Saturday, October 17, 2009

Chickasaw Bayou

B&G Magazine is following up an excellent Mine Run issue, with one about the 1862 Battle of Chickasaw Bayou (pdf file of Table of Contents) [Volume XXVI Issue #3]. Can't wait to see it. The best writing about this badly managed operation remains Ed Bearss's extensive section from his Vicksburg trilogy, but a few years back there was some talk of a book length history. I wish I could remember the prospective author. Alas, I've heard nothing since. Equally frustrating was my one opportunity of touring the battlefield, foiled by spring flooding.

4 comments:

  1. Chris EvansOctober 17, 2009

    Drew,
    How exactly does one get to the battlefield today? Are there any roads going into it? It would seem to be in the boondocks. A book on the subject sounds really interesting.
    Thanks,
    Chris

    ReplyDelete
  2. During my one visit over 13 yrs ago, I purchased a guide pamphlet from the visitor center and set out, but the rising water made me nervous so I didn't get anywhere. I don't know what's there today in terms of preservation and interpretation. That's what the B&G issue will undoubtedly tell us.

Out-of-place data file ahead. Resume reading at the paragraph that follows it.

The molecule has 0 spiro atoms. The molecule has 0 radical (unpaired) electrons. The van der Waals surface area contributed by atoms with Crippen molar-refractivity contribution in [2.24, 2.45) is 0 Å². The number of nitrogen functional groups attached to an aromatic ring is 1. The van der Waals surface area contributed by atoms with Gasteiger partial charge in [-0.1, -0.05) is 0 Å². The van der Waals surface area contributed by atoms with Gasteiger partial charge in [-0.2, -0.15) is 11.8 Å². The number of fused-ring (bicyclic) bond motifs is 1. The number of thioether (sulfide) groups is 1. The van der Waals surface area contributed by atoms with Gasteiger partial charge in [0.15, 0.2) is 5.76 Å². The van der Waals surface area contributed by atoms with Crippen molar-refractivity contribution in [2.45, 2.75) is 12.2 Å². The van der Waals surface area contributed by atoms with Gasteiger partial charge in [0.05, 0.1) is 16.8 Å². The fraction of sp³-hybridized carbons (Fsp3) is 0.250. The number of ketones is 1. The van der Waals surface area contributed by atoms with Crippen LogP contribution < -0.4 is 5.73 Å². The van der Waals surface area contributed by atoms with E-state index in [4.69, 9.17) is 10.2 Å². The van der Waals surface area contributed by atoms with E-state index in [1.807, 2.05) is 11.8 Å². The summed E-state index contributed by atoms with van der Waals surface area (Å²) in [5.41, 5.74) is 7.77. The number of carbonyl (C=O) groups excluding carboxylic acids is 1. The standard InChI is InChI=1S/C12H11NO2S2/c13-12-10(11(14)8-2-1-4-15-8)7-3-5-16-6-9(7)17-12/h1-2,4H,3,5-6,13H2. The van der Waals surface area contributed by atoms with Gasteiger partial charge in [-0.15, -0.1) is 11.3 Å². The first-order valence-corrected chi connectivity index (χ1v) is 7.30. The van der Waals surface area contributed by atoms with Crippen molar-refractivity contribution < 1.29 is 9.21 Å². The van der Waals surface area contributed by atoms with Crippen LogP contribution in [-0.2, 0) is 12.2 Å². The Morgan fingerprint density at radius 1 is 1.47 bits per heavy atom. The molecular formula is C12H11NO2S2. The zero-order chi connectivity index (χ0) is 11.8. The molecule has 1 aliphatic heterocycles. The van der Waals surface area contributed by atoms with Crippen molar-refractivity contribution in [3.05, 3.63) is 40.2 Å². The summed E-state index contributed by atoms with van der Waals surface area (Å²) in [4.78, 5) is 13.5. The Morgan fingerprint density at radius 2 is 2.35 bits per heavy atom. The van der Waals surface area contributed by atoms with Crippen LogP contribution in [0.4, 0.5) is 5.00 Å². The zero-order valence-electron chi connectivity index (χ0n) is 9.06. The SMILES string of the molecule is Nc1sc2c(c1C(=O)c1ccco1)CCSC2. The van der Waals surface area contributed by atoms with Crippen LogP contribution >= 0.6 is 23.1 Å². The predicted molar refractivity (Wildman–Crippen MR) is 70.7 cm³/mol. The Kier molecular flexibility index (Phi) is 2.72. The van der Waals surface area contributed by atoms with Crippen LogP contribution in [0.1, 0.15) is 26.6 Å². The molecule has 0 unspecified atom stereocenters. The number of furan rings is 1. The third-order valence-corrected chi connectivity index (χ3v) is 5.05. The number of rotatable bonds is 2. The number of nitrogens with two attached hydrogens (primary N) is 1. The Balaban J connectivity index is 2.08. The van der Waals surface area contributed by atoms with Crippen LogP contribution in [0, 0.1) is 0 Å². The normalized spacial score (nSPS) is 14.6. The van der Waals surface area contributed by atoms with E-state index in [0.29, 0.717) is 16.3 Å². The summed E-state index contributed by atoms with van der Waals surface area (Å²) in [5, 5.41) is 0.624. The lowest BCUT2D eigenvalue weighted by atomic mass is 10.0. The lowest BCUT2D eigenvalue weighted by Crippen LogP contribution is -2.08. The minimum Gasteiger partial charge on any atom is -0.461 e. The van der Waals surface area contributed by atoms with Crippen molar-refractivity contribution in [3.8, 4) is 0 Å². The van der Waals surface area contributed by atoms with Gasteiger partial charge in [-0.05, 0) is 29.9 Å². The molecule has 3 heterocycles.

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  3. Drew,

    I was just there two weeks ago and could have used the B&G issue. In response to the other posters, the battlefield is pretty easy to get to once you've navigated your way through the streets of Vicksburg to the north side. The battlefield proper is only a few miles north of the national park, and you can see the massive Navy Monument which stands near Fort Hill. Unfortunately, there is only one marker, but if you have some good maps and Bearss's Vicksburg volume, you can figure things out. It's my understanding that none of the battlefield has been preserved. There is some development around the site of the heaviest fighting near the elbow of Chickasaw Bayou where it turns west towards the Yazoo, but you can still get a good idea of the terrain, especially from the Johnson Landing site where Sherman came ashore.

    Chris Van Blargan

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  4. Chris EvansOctober 19, 2009

    Thanks for the info. Very interesting.
    Chris

    ReplyDelete

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